Marxist Poetry @ the MLA

, Malcolm A. Kline, 1 Comment

Only at the Modern Language Association (MLA) can you find an English professor who will boldly go where no Marxist has ever gone before. It is one thing to think Marx was a brilliant economist, despite more than a century’s worth of evidence to the contrary. It is quite another to think he was a talented poet.

To Crystal Lynn Bartolovich of Syracuse University, Marx was the master of “critical irony.”

Here are a few critically ironic quotes from Karl:

  • “The oppressed are allowed once every few years to decide which particular representatives of the oppressing class are to represent and repress them.”
  • “The philosophers have only interpreted the world, in various ways: the point, however, is to change it.”
  • “Religion is the opiate of the masses.”
  • “Sell a man a fish, he eats for a day, teach a man how to fish, you ruin a wonderful business opportunity.”
  • “History repeats itself, first as tragedy, second as farce.”

“He thought that the French Revolution was tragic because he believed in revolution,” Bartolovich told the crowd duirng a panel at the MLA’s annual meeting in Chicago. She also liked the way “Marx answers facts with a series of ‘what ifs?’” Well, arguably, many on the Left are still doing this.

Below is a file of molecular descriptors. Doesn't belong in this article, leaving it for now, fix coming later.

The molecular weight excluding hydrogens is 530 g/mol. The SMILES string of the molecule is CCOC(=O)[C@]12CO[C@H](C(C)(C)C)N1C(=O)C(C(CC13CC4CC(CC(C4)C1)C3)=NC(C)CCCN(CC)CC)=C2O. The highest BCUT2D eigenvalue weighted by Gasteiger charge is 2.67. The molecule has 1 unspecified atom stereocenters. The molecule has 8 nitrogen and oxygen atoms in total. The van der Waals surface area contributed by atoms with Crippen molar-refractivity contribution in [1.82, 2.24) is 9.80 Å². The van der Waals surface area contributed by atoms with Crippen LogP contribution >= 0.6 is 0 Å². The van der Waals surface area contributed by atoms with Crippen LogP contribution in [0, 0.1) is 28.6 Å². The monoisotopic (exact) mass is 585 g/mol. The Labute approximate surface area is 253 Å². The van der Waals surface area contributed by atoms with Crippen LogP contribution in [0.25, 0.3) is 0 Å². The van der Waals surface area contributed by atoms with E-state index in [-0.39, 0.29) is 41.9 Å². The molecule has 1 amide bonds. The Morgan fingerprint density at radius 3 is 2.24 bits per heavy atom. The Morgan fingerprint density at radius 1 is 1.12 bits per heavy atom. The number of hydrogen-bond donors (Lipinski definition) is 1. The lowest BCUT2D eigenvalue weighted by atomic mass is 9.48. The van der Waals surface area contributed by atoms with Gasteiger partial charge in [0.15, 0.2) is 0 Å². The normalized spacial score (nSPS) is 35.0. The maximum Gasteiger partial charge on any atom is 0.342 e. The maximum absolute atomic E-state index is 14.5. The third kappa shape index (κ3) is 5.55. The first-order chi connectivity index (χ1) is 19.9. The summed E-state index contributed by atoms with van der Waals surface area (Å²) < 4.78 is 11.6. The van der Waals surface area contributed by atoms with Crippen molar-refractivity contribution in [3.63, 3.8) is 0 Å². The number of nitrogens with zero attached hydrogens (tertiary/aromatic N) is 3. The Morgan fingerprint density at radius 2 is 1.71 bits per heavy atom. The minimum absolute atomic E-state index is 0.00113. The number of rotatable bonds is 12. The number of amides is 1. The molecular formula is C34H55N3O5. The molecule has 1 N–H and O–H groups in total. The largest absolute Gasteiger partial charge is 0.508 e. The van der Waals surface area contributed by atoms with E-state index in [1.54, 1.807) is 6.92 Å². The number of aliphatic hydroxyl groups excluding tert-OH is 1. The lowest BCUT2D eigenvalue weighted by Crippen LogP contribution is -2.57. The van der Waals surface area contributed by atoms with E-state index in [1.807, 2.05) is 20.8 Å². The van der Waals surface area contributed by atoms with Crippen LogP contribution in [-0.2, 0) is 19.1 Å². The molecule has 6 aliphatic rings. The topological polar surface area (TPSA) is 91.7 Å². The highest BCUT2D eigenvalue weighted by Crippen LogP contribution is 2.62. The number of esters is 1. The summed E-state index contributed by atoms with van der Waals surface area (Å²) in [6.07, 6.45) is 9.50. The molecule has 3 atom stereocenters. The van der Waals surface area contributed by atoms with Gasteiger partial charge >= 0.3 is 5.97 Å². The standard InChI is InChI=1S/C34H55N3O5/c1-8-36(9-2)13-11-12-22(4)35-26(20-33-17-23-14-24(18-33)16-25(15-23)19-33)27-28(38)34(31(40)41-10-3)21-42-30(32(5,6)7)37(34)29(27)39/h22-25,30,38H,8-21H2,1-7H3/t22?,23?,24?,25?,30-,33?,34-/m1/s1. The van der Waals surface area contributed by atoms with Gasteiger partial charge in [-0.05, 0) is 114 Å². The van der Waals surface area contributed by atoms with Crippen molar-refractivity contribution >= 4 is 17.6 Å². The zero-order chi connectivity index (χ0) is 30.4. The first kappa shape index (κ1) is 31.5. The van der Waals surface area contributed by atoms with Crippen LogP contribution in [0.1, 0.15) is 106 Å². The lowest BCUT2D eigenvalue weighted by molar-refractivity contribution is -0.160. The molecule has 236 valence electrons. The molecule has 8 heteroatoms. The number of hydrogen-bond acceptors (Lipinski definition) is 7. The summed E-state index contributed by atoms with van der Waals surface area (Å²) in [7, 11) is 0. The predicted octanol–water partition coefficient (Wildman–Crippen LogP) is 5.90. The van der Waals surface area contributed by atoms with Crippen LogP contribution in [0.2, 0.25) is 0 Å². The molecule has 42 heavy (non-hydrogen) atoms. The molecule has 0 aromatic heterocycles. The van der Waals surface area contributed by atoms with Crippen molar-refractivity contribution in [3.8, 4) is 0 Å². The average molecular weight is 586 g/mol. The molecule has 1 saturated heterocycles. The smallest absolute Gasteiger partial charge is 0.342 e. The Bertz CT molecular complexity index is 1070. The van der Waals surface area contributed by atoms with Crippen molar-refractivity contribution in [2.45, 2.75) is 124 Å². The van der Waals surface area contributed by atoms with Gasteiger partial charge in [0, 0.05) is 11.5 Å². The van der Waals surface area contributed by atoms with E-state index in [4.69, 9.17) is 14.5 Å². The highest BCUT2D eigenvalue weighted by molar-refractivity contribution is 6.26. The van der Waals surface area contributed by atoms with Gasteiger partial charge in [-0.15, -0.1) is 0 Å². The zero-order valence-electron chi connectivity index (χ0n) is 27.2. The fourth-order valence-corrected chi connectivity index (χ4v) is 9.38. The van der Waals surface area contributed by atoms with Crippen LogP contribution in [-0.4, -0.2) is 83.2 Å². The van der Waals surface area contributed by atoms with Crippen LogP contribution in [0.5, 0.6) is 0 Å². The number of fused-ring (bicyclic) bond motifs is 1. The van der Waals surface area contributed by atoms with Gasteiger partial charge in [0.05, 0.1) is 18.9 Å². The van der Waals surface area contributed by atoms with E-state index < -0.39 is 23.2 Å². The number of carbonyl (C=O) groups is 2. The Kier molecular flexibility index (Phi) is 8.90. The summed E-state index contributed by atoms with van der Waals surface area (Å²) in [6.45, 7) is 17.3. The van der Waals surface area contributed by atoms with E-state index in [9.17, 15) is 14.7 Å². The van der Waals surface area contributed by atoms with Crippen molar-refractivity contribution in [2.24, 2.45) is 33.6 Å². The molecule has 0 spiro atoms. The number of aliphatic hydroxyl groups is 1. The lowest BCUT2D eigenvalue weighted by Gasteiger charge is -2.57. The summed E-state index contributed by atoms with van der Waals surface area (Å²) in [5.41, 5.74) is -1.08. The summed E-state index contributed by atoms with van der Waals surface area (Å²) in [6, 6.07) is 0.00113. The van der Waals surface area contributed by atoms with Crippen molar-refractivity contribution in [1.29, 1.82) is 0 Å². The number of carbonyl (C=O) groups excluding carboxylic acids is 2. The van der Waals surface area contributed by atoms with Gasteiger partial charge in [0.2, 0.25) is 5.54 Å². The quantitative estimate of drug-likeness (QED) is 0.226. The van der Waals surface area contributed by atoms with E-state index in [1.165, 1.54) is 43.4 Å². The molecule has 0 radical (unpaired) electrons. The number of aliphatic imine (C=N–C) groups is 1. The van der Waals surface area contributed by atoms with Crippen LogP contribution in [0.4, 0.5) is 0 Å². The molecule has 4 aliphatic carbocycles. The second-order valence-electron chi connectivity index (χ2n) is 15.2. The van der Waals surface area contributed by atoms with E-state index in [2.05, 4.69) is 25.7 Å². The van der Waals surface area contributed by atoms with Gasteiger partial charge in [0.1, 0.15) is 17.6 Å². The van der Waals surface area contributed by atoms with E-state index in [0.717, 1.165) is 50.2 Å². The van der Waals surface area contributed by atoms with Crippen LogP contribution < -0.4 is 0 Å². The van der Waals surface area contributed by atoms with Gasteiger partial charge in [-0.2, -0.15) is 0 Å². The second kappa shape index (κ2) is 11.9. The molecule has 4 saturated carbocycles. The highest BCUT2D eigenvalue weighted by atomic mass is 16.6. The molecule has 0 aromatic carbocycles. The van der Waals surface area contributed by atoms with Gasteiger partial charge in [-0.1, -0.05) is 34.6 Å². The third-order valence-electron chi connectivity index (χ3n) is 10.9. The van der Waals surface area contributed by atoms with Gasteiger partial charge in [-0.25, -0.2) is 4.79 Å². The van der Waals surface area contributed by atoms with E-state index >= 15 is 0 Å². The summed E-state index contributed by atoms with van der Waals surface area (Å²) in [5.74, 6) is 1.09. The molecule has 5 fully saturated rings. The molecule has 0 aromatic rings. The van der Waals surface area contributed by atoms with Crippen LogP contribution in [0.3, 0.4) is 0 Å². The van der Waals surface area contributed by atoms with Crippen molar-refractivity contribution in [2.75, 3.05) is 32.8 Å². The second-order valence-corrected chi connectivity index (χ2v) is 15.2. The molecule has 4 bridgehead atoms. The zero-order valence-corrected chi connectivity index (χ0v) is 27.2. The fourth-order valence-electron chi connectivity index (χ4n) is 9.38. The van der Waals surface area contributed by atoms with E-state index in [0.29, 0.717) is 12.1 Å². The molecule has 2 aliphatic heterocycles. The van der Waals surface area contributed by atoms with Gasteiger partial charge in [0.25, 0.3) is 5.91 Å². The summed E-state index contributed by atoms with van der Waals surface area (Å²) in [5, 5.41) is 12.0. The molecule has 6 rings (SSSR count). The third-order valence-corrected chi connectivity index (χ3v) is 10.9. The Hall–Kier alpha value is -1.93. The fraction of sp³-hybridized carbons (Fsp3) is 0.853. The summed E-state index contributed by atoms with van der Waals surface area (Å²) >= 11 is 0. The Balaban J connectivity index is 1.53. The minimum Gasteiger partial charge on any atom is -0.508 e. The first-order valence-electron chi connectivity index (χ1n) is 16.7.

Bartolovich chided her co-panelists: “I am actually going to talk about Marx and poetry.”  Arguably, she was the most whimsical member of that confab.  “If rising consumption was a poet, it would be Richard Bach,” Joshua Clover of the University of California at Davis told an appreciative audience at the MLA.

Bach may be a bit passé since the heyday of Jonathan Livingston Seagull in the 1970s but he may be more profound than Clover and Bartolovich’s hero:

Clover was actually mystified that capitalism didn’t end in 2008. It never occurred to him that the free market might be more natural to the human condition than communism.

 

One Response

  1. Jane

    January 29, 2014 9:46 pm

    I am pretty confident Clover, who was speaking about conceptual poetry and automation, said “If rising OCC was a poet, it would be Christian Bök.” The latter is a Canadian conceptual poet; the former is the ratio of machines to labor within the production process, indicating developments in productivity.

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